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For the first time, researchers identify 12 symptoms of long covid

Article

Researchers hail it as an important step in understanding complications persisting after a COVID-19 infection, and they say it could lead to better treatments.

It’s been a long time coming.

Rachel Levine, assistant U.S. Secretary for Health, says researchers are making great strides in understanding long covid. (Photo: U.S. Health & Human Services Dept.)

Rachel Levine, assistant U.S. Secretary for Health, says researchers are making great strides in understanding long covid. (Photo: U.S. Health & Human Services Dept.)

Patients have suffered for months, even years, after being infected with COVID-19. Researchers have been struggling to unravel the mystery of what’s described as long covid, and there’s been some criticism about the lack of progress.

Now, after examining nearly 10,000 Americans, scientists say they have identified 12 distinct symptoms of long covid. The findings were published Thursday by JAMA. The National Institutes of Health supported the study.

The symptoms include fatigue after even relatively mild exertion, brain fog and chest pain, and other complications.

Leora Horwitz, an author of the study and director of the Center for Healthcare Innovation and Delivery Science at NYU Langone Health, said in a statement that the study “is an important step toward defining long COVID beyond any one individual symptom."

“This approach — which may evolve over time — will serve as a foundation for scientific discovery and treatment design,” Horwitz said.

About 15% of Americans report that they have had some symptoms of long covid, according to U.S. Census data. Worldwide, more than 658 million people have been infected with COVID-19, the study notes.

The 12 symptoms

Patients and researchers have found as many as 200 symptoms of long covid, the study notes. But researchers identified 12 symptoms that were most typical in separating those who have long covid and those who did not.

These are the 12 symptoms:

Post-exertional malaise, or worsening of symptoms after mild activity;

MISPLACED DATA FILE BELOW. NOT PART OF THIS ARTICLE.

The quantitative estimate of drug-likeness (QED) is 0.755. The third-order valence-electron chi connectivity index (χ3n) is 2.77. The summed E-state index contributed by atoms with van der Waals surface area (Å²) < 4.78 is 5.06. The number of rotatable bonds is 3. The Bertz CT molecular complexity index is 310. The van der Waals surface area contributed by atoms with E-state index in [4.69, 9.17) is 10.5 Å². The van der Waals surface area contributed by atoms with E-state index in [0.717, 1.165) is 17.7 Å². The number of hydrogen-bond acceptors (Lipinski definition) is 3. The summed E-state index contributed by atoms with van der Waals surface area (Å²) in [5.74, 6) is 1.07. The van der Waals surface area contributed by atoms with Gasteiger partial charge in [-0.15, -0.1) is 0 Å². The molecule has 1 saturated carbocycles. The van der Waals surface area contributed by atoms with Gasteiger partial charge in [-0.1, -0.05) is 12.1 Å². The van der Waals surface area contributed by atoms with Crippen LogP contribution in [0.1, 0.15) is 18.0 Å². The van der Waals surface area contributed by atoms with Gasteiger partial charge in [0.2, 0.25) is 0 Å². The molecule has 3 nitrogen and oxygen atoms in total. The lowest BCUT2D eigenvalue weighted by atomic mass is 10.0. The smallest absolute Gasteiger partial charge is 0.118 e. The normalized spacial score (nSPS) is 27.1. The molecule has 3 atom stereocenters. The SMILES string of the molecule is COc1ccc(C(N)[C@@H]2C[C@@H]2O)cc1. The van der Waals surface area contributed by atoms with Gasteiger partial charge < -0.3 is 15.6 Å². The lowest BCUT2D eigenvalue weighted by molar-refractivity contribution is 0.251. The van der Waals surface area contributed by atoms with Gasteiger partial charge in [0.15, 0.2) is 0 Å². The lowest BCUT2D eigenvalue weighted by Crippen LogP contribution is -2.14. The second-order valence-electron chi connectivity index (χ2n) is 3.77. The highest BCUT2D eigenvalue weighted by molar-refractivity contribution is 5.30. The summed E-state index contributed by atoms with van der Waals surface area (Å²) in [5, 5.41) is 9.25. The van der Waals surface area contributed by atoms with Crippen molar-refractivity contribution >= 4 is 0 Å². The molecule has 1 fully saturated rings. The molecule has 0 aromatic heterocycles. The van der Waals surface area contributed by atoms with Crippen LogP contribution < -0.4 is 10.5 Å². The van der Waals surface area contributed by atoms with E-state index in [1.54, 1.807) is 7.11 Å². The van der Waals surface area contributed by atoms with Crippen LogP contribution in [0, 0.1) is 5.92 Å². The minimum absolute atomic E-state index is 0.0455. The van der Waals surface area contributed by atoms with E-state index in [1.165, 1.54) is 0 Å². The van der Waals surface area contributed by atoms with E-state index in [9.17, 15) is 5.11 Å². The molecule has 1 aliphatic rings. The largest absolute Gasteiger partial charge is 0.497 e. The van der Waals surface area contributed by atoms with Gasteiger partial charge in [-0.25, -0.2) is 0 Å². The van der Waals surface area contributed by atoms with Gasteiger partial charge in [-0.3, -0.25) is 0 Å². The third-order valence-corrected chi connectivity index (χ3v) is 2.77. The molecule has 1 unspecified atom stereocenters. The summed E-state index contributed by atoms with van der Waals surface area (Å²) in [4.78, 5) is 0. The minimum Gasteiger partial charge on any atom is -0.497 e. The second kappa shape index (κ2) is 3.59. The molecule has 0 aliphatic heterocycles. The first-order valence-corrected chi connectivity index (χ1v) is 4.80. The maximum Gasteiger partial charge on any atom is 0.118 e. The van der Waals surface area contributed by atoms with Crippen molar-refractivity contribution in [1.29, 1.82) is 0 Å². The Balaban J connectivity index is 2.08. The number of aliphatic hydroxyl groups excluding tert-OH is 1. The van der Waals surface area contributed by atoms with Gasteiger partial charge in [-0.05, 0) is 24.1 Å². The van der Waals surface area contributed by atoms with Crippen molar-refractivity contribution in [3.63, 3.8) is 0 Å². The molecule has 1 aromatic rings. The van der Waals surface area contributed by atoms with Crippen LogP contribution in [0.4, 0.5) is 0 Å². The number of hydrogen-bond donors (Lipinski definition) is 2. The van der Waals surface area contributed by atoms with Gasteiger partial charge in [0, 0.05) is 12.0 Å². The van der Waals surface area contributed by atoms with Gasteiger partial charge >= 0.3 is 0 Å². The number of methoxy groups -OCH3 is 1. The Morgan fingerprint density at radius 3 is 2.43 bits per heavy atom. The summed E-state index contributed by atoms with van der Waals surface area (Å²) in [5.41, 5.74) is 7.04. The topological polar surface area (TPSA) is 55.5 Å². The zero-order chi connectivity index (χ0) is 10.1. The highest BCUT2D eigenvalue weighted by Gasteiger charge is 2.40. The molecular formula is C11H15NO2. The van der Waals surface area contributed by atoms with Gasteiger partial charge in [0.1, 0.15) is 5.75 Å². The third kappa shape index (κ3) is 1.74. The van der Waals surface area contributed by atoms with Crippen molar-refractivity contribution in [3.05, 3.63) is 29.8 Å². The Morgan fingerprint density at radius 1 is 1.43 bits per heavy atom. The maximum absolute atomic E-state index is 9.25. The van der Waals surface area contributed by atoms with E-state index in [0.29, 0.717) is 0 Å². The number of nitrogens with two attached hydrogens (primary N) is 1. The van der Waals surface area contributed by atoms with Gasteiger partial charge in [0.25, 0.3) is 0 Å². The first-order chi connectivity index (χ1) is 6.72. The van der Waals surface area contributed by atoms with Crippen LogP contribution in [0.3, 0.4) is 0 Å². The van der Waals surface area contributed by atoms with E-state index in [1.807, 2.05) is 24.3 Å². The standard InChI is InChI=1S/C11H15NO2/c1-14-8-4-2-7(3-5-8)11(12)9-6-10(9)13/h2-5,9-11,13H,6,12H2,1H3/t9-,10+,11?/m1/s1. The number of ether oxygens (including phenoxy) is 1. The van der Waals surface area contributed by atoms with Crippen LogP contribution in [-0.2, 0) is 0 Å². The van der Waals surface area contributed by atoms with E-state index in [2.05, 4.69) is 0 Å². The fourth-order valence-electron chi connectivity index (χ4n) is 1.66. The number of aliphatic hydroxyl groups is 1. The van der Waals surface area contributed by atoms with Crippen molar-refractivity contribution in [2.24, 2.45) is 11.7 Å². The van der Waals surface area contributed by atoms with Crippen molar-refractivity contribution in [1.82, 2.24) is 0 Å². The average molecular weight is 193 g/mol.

fatigue;

brain fog;

dizziness;

gastrointestinal symptoms;

heart palpitations;

issues with sexual desire or capacity;

loss of smell or taste;

thirst;

chronic cough;

chest pain;

and abnormal movements.

About the study

The NIH’s Researching COVID to Enhance Recovery (RECOVER) initiative coordinated the research. Congress directed $1.15 billion for the RECOVER program, and the NIH is hoping to gain greater insights on treating and preventing long covid.

Researchers examined data from 9,764 adults, including 8,646 who had COVID-19 and 1,118 who did not have the virus.

Among 2,231 participants in the study who were first infected on or after Dec. 1, 2021, when the Omicron variant spread, 10% had symptoms of long covid six months later.

Researchers found that those who didn’t get the COVID-19 vaccine or who had COVID before the emergence of the Omicron variant in 2021 were more likely to have long covid, and their cases were more severe, the NIH said.

Those who had COVID-19 more than once were also more likely to have long covid and more severe complications.

Researchers developed a scoring system based on symptoms reported by patients. They gave each patient a score based on the combination of symptoms, and then established metrics for identifying those with long covid.

The authors said some symptoms routinely occurred together, so they established four clusters of common symptoms. In one cluster, for example, most experienced a combination of fatigue, malaise after exertion, dizziness, brain fog, GI issues and palpitations.

David C. Goff is the director of the division of cardiovascular sciences at the National Heart, Lung, and Blood Institute and serves as an epidemiology lead for the NIH RECOVER effort. He said the study provides an important tool in assessing patients, but it has its limitations.

“All patients suffering from long COVID deserve the attention and respect of the medical field, as well as care and treatment driven by their experiences,” Goff said in the statement. “As treatments are developed, it will be important to consider the complete symptom profile.”

Admiral Rachel Levine, the assistant U.S. health secretary, said in a statement that the RECOVER initiative “is making great strides toward improving our understanding of long COVID and its associated conditions.”

The authors of the new study said more research is needed on long covid and its relationship with age, race, gender, ethnicity, the social determinants of health, and pregnancy.

Seeking more progress

Some patient advocates have said they’ve been frustrated by the slow progress in studies of long COVID. Some have also bemoaned the lack of attention on COVID-19 more generally, especially now that the federal government has ended the COVID-19 Public Health Emergency.

In April 2022, U.S. Sens. Sheldon Whitehouse, D-R.I., and Ed Markey, D-Mass., wrote a letter to the NIH to express their dissatisfaction and urged the agency to pick up the pace on studies of long covid.

The senators said in the letter that they were concerned that the NIH has “prioritized long COVID observational studies over investigations of possible treatments and therapeutics to help those suffering from its symptoms.”

Dr. Clifford Rosen, who directs clinical and translational research at Tufts University, spoke with PBS NewsHour about the frustrations of patients with long covid. He has worked with long covid patients as part of the RECOVER initiative and told PBS that there’s a “huge disconnect between research and patient care.”

“We’re doing the research,” Rosen told PBS, “but you know what our people tell us? ‘Why aren’t you taking care of us?’”


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